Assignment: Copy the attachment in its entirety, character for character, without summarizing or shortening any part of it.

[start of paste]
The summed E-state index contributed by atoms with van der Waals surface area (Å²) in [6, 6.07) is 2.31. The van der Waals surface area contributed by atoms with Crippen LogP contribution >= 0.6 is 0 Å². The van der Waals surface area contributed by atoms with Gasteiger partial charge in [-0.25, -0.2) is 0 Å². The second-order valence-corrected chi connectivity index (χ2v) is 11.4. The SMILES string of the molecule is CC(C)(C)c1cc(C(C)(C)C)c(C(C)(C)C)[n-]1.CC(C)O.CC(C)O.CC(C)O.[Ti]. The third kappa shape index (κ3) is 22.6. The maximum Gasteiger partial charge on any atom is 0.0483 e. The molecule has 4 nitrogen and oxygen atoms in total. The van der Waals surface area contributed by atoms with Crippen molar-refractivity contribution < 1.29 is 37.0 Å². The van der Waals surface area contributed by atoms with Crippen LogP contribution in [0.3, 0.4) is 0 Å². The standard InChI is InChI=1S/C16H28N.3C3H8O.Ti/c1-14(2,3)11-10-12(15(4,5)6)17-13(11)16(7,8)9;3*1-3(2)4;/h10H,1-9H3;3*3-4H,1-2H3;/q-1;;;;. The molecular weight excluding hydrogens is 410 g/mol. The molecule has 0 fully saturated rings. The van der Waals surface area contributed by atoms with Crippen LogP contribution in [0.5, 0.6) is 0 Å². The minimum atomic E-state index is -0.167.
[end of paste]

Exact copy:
The summed E-state index contributed by atoms with van der Waals surface area (Å²) in [6, 6.07) is 2.31. The van der Waals surface area contributed by atoms with Crippen LogP contribution >= 0.6 is 0 Å². The van der Waals surface area contributed by atoms with Gasteiger partial charge in [-0.25, -0.2) is 0 Å². The second-order valence-corrected chi connectivity index (χ2v) is 11.4. The SMILES string of the molecule is CC(C)(C)c1cc(C(C)(C)C)c(C(C)(C)C)[n-]1.CC(C)O.CC(C)O.CC(C)O.[Ti]. The third kappa shape index (κ3) is 22.6. The maximum Gasteiger partial charge on any atom is 0.0483 e. The molecule has 4 nitrogen and oxygen atoms in total. The van der Waals surface area contributed by atoms with Crippen molar-refractivity contribution < 1.29 is 37.0 Å². The van der Waals surface area contributed by atoms with Crippen LogP contribution in [0.3, 0.4) is 0 Å². The standard InChI is InChI=1S/C16H28N.3C3H8O.Ti/c1-14(2,3)11-10-12(15(4,5)6)17-13(11)16(7,8)9;3*1-3(2)4;/h10H,1-9H3;3*3-4H,1-2H3;/q-1;;;;. The molecular weight excluding hydrogens is 410 g/mol. The molecule has 0 fully saturated rings. The van der Waals surface area contributed by atoms with Crippen LogP contribution in [0.5, 0.6) is 0 Å². The minimum atomic E-state index is -0.167.